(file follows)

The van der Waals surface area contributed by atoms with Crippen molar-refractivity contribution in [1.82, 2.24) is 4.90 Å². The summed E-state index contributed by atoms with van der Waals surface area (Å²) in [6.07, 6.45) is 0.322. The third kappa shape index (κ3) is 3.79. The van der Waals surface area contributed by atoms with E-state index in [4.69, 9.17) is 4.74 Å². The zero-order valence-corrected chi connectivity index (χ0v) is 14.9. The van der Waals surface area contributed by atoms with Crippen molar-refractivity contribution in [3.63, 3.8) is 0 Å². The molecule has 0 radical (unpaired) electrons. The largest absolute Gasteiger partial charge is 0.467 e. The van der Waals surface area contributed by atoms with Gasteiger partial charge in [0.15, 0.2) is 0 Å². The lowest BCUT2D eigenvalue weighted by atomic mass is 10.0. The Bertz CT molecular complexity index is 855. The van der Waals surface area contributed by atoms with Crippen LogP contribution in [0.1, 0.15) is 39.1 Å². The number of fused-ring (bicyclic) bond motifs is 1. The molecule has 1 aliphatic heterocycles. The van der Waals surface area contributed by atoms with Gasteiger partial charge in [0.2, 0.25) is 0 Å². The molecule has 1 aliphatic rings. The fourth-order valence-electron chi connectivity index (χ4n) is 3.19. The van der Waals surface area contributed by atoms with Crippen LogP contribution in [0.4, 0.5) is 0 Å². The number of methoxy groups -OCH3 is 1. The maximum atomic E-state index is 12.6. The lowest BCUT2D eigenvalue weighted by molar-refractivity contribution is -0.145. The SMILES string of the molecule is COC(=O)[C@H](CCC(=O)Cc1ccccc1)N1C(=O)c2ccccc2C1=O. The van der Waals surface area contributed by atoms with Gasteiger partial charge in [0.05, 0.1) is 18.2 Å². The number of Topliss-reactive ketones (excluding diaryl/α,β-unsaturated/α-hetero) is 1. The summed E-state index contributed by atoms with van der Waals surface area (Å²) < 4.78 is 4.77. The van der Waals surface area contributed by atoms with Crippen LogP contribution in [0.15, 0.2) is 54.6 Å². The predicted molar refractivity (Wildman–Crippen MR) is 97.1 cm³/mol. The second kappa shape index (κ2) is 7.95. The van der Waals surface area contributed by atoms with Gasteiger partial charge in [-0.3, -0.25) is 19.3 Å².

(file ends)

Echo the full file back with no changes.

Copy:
The van der Waals surface area contributed by atoms with Crippen molar-refractivity contribution in [1.82, 2.24) is 4.90 Å². The summed E-state index contributed by atoms with van der Waals surface area (Å²) in [6.07, 6.45) is 0.322. The third kappa shape index (κ3) is 3.79. The van der Waals surface area contributed by atoms with E-state index in [4.69, 9.17) is 4.74 Å². The zero-order valence-corrected chi connectivity index (χ0v) is 14.9. The van der Waals surface area contributed by atoms with Crippen molar-refractivity contribution in [3.63, 3.8) is 0 Å². The molecule has 0 radical (unpaired) electrons. The largest absolute Gasteiger partial charge is 0.467 e. The van der Waals surface area contributed by atoms with Gasteiger partial charge in [0.15, 0.2) is 0 Å². The lowest BCUT2D eigenvalue weighted by atomic mass is 10.0. The Bertz CT molecular complexity index is 855. The van der Waals surface area contributed by atoms with Crippen LogP contribution in [0.1, 0.15) is 39.1 Å². The number of fused-ring (bicyclic) bond motifs is 1. The molecule has 1 aliphatic heterocycles. The van der Waals surface area contributed by atoms with Gasteiger partial charge in [0.2, 0.25) is 0 Å². The molecule has 1 aliphatic rings. The fourth-order valence-electron chi connectivity index (χ4n) is 3.19. The van der Waals surface area contributed by atoms with Crippen LogP contribution in [0.4, 0.5) is 0 Å². The number of methoxy groups -OCH3 is 1. The maximum atomic E-state index is 12.6. The lowest BCUT2D eigenvalue weighted by molar-refractivity contribution is -0.145. The SMILES string of the molecule is COC(=O)[C@H](CCC(=O)Cc1ccccc1)N1C(=O)c2ccccc2C1=O. The van der Waals surface area contributed by atoms with Gasteiger partial charge in [0.05, 0.1) is 18.2 Å². The number of Topliss-reactive ketones (excluding diaryl/α,β-unsaturated/α-hetero) is 1. The summed E-state index contributed by atoms with van der Waals surface area (Å²) < 4.78 is 4.77. The van der Waals surface area contributed by atoms with Crippen LogP contribution in [0.15, 0.2) is 54.6 Å². The predicted molar refractivity (Wildman–Crippen MR) is 97.1 cm³/mol. The second kappa shape index (κ2) is 7.95. The van der Waals surface area contributed by atoms with Gasteiger partial charge in [-0.3, -0.25) is 19.3 Å².